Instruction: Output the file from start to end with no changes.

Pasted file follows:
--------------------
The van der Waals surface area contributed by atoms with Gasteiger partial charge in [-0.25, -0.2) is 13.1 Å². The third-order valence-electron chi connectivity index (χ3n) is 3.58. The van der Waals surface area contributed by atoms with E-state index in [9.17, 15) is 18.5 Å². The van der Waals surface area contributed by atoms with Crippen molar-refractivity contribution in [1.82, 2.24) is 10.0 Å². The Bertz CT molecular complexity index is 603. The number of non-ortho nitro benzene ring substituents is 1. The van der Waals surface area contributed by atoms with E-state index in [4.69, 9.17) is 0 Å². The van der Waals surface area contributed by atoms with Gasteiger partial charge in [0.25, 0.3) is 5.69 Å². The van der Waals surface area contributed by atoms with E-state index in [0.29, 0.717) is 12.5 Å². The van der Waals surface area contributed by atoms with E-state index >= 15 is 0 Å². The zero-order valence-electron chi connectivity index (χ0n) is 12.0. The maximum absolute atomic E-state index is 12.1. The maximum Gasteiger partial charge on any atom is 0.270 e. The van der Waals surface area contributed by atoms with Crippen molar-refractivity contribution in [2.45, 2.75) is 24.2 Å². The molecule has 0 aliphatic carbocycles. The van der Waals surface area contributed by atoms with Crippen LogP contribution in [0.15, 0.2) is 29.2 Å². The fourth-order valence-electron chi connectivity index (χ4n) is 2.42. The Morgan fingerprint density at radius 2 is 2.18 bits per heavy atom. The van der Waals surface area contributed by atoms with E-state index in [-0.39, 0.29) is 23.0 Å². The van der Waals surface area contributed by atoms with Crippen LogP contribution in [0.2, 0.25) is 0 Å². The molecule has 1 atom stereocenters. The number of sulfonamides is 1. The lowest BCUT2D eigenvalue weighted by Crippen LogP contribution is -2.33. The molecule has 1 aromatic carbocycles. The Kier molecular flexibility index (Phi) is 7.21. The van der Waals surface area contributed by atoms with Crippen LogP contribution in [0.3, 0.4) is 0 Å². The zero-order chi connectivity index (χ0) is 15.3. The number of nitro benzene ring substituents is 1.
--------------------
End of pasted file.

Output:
The van der Waals surface area contributed by atoms with Gasteiger partial charge in [-0.25, -0.2) is 13.1 Å². The third-order valence-electron chi connectivity index (χ3n) is 3.58. The van der Waals surface area contributed by atoms with E-state index in [9.17, 15) is 18.5 Å². The van der Waals surface area contributed by atoms with Crippen molar-refractivity contribution in [1.82, 2.24) is 10.0 Å². The Bertz CT molecular complexity index is 603. The number of non-ortho nitro benzene ring substituents is 1. The van der Waals surface area contributed by atoms with E-state index in [4.69, 9.17) is 0 Å². The van der Waals surface area contributed by atoms with Gasteiger partial charge in [0.25, 0.3) is 5.69 Å². The van der Waals surface area contributed by atoms with E-state index in [0.29, 0.717) is 12.5 Å². The van der Waals surface area contributed by atoms with E-state index >= 15 is 0 Å². The zero-order valence-electron chi connectivity index (χ0n) is 12.0. The maximum absolute atomic E-state index is 12.1. The maximum Gasteiger partial charge on any atom is 0.270 e. The van der Waals surface area contributed by atoms with Crippen molar-refractivity contribution in [2.45, 2.75) is 24.2 Å². The molecule has 0 aliphatic carbocycles. The van der Waals surface area contributed by atoms with Crippen LogP contribution in [0.15, 0.2) is 29.2 Å². The fourth-order valence-electron chi connectivity index (χ4n) is 2.42. The Morgan fingerprint density at radius 2 is 2.18 bits per heavy atom. The van der Waals surface area contributed by atoms with E-state index in [-0.39, 0.29) is 23.0 Å². The van der Waals surface area contributed by atoms with Crippen LogP contribution in [0.2, 0.25) is 0 Å². The molecule has 1 atom stereocenters. The number of sulfonamides is 1. The lowest BCUT2D eigenvalue weighted by Crippen LogP contribution is -2.33. The molecule has 1 aromatic carbocycles. The Kier molecular flexibility index (Phi) is 7.21. The van der Waals surface area contributed by atoms with Crippen LogP contribution in [0.3, 0.4) is 0 Å². The zero-order chi connectivity index (χ0) is 15.3. The number of nitro benzene ring substituents is 1.